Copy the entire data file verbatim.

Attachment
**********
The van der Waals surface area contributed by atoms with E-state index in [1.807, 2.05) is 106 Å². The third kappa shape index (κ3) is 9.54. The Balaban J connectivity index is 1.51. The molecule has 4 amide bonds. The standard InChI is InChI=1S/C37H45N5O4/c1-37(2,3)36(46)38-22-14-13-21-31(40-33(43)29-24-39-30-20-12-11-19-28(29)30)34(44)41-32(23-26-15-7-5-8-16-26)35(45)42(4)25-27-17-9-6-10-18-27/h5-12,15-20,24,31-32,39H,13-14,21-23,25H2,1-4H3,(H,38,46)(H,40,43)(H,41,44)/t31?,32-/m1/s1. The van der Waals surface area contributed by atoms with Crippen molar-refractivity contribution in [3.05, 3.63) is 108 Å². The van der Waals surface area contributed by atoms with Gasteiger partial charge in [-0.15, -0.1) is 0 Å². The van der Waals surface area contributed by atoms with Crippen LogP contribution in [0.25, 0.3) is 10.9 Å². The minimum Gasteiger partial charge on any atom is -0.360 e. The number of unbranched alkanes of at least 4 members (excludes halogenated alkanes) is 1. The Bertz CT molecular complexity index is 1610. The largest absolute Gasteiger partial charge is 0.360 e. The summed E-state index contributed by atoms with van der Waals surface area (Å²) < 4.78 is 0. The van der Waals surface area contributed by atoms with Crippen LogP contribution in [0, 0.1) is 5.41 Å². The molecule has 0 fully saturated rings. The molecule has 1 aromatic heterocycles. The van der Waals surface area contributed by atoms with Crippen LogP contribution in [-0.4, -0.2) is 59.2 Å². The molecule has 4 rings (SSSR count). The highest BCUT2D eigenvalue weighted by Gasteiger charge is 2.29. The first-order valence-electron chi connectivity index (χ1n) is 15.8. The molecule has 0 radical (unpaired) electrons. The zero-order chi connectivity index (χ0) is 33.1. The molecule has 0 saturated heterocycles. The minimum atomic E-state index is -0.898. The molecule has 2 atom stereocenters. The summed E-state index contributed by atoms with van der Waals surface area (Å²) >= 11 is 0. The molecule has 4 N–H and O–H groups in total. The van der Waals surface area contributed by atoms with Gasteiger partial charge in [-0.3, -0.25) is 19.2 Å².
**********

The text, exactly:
The van der Waals surface area contributed by atoms with E-state index in [1.807, 2.05) is 106 Å². The third kappa shape index (κ3) is 9.54. The Balaban J connectivity index is 1.51. The molecule has 4 amide bonds. The standard InChI is InChI=1S/C37H45N5O4/c1-37(2,3)36(46)38-22-14-13-21-31(40-33(43)29-24-39-30-20-12-11-19-28(29)30)34(44)41-32(23-26-15-7-5-8-16-26)35(45)42(4)25-27-17-9-6-10-18-27/h5-12,15-20,24,31-32,39H,13-14,21-23,25H2,1-4H3,(H,38,46)(H,40,43)(H,41,44)/t31?,32-/m1/s1. The van der Waals surface area contributed by atoms with Crippen molar-refractivity contribution in [3.05, 3.63) is 108 Å². The van der Waals surface area contributed by atoms with Gasteiger partial charge in [-0.15, -0.1) is 0 Å². The van der Waals surface area contributed by atoms with Crippen LogP contribution in [0.25, 0.3) is 10.9 Å². The minimum Gasteiger partial charge on any atom is -0.360 e. The number of unbranched alkanes of at least 4 members (excludes halogenated alkanes) is 1. The Bertz CT molecular complexity index is 1610. The largest absolute Gasteiger partial charge is 0.360 e. The summed E-state index contributed by atoms with van der Waals surface area (Å²) < 4.78 is 0. The van der Waals surface area contributed by atoms with Crippen LogP contribution in [0, 0.1) is 5.41 Å². The molecule has 0 fully saturated rings. The molecule has 1 aromatic heterocycles. The van der Waals surface area contributed by atoms with Crippen LogP contribution in [-0.4, -0.2) is 59.2 Å². The molecule has 4 rings (SSSR count). The highest BCUT2D eigenvalue weighted by Gasteiger charge is 2.29. The first-order valence-electron chi connectivity index (χ1n) is 15.8. The molecule has 0 radical (unpaired) electrons. The zero-order chi connectivity index (χ0) is 33.1. The molecule has 0 saturated heterocycles. The minimum atomic E-state index is -0.898. The molecule has 2 atom stereocenters. The summed E-state index contributed by atoms with van der Waals surface area (Å²) >= 11 is 0. The molecule has 4 N–H and O–H groups in total. The van der Waals surface area contributed by atoms with Gasteiger partial charge in [-0.3, -0.25) is 19.2 Å².